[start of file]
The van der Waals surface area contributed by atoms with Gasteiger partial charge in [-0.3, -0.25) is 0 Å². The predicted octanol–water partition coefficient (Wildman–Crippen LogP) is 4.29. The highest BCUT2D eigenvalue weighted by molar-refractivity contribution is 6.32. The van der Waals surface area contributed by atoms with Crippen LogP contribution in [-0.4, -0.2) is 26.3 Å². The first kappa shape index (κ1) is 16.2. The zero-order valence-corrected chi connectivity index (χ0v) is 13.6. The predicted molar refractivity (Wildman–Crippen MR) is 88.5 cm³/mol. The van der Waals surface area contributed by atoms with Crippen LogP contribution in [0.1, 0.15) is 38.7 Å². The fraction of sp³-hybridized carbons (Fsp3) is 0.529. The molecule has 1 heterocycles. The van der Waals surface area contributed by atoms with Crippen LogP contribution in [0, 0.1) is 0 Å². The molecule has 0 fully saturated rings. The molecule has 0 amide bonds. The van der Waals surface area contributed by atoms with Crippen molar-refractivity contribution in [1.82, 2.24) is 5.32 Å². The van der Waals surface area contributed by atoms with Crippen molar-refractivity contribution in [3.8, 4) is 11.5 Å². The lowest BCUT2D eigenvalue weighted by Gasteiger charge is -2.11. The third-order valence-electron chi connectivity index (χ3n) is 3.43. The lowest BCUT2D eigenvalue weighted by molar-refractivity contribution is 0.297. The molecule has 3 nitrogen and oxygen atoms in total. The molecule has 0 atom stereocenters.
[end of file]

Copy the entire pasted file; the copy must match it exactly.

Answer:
The van der Waals surface area contributed by atoms with Gasteiger partial charge in [-0.3, -0.25) is 0 Å². The predicted octanol–water partition coefficient (Wildman–Crippen LogP) is 4.29. The highest BCUT2D eigenvalue weighted by molar-refractivity contribution is 6.32. The van der Waals surface area contributed by atoms with Crippen LogP contribution in [-0.4, -0.2) is 26.3 Å². The first kappa shape index (κ1) is 16.2. The zero-order valence-corrected chi connectivity index (χ0v) is 13.6. The predicted molar refractivity (Wildman–Crippen MR) is 88.5 cm³/mol. The van der Waals surface area contributed by atoms with Crippen LogP contribution in [0.1, 0.15) is 38.7 Å². The fraction of sp³-hybridized carbons (Fsp3) is 0.529. The molecule has 1 heterocycles. The van der Waals surface area contributed by atoms with Crippen LogP contribution in [0, 0.1) is 0 Å². The molecule has 0 fully saturated rings. The molecule has 0 amide bonds. The van der Waals surface area contributed by atoms with Crippen molar-refractivity contribution in [1.82, 2.24) is 5.32 Å². The van der Waals surface area contributed by atoms with Crippen molar-refractivity contribution in [3.8, 4) is 11.5 Å². The lowest BCUT2D eigenvalue weighted by Gasteiger charge is -2.11. The third-order valence-electron chi connectivity index (χ3n) is 3.43. The lowest BCUT2D eigenvalue weighted by molar-refractivity contribution is 0.297. The molecule has 3 nitrogen and oxygen atoms in total. The molecule has 0 atom stereocenters.